John Lenes teaches an adult education math class.

John Lenes has flown in fighter jets, worked as a logger and taught in prisons, but for past 24 years he has found home at College of the Mainland preparing students for college.

Lenes, who describes himself as 84 ½, helps students pass college placement tests or earn a high school equivalency diploma to prepare for college classes and workforce training.

Daffany Loop, of Texas City, is one student for whom Lenes made a difference.

“If I needed to come in early or stay late, he’d work with me. I was out of school for years. I was really nervous about coming back,” said Loop. “He’s a great instructor. It’s very easy to grow attached to him the way he teaches and the way he works with you.”

Loop earned her GED, and after passing certification tests, she now works with Blocker Middle School as an inclusion aide.

“Mr. Lenes is someone I’d never forget,” said Loop.

Lenes teaches COM College Success Academy students. He covers English, reading and math from first grade addition to fifth grade decimals all the way to pre-algebra – and he does it in eight weeks.

“My strategy is I do it step by step,” said Lenes.

He’s dedicated to helping students prepare for college or the workforce.

“Students enjoy his classes. They are drawn to him,” said Roger Mora, COM career navigator. “He has one of the highest attendance rates. He is very strict and very good. People say that they can understand math the way he teaches math.”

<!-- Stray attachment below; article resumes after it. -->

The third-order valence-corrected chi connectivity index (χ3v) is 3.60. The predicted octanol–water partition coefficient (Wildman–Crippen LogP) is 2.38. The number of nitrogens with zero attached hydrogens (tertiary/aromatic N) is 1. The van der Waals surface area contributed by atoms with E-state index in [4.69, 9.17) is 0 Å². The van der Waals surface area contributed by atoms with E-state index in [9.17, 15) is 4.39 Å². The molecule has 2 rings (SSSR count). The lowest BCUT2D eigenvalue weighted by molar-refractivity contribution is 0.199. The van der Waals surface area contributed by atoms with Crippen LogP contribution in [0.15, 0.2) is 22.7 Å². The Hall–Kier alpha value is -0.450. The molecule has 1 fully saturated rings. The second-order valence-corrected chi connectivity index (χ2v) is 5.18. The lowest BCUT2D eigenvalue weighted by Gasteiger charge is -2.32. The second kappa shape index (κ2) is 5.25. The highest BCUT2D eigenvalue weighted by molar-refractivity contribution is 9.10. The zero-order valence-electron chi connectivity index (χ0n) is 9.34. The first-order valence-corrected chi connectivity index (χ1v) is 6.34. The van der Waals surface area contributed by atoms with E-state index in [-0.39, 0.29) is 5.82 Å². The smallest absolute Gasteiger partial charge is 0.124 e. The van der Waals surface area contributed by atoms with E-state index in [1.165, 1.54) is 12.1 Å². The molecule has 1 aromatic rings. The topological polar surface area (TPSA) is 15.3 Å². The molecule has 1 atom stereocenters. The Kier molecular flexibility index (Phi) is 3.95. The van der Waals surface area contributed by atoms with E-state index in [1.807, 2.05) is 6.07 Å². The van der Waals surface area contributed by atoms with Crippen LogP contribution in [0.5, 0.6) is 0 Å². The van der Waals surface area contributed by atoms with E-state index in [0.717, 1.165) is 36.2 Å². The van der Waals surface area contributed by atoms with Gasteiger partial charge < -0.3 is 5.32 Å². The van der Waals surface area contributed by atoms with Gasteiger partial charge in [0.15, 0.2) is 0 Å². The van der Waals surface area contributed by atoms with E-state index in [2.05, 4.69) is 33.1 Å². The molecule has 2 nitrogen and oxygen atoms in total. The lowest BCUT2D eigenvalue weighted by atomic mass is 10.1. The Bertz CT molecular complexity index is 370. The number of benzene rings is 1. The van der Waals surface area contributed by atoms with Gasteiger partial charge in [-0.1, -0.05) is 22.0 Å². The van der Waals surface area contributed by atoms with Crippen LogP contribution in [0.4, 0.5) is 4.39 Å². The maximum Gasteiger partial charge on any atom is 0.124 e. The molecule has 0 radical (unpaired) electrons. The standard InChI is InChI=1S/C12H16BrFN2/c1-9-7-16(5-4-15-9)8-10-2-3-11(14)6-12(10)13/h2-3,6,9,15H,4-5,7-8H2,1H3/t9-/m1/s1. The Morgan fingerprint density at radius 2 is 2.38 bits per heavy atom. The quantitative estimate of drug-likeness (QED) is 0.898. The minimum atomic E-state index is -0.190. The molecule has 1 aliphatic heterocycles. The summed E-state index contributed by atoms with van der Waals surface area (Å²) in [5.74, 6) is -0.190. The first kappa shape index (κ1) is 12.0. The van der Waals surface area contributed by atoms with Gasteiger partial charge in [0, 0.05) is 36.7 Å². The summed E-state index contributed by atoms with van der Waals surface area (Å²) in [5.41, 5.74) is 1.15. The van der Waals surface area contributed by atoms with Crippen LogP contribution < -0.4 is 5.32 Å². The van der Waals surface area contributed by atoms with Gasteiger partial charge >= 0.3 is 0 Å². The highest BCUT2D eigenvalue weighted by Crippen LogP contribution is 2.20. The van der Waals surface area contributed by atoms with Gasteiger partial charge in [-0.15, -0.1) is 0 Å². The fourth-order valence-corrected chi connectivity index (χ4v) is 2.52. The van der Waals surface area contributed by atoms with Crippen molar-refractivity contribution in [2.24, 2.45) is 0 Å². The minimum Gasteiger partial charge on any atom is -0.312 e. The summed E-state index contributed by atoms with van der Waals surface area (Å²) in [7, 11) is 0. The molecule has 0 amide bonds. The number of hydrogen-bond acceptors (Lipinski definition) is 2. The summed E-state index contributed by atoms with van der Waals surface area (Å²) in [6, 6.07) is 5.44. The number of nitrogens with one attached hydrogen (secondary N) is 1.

Lenes previously taught 11 years in Texas Department of Corrections Windham School.

“I had seven inmates get GEDs, and they never had an inmate pass before,” said Lenes.

He also served in the U.S. Air Force, Reserves and Texas Air National Guard. He was a weapons systems officer for F-101 Voodoo fighter jets and navigator for transports and logged 4,420 hours flying.

“It’s exhilarating. I had the time of my life flying at super-sonic speeds around the world,” said Lenes.

Another high-adrenaline job he held was working as a logger during his summers in college.

How do his military and other experiences help students?

“I’m very disciplined. I give homework and it instills discipline in them,” said Lenes.

“The reward is in seeing the smiles on their faces when they pass a test. Their eyes are sparkling. They have accomplished something they never thought they would. Their whole attitude changes. They can get into college or get a job.”

He has no plans to retire (again).

“All my friends say, ‘I wish I had something to do like you do,’” said Lenes. “I’d rather be active and help people out.”

To learn more about the COM Adult Education Program, which helps students learn English, train for a career or earn a high school equivalency diploma, visit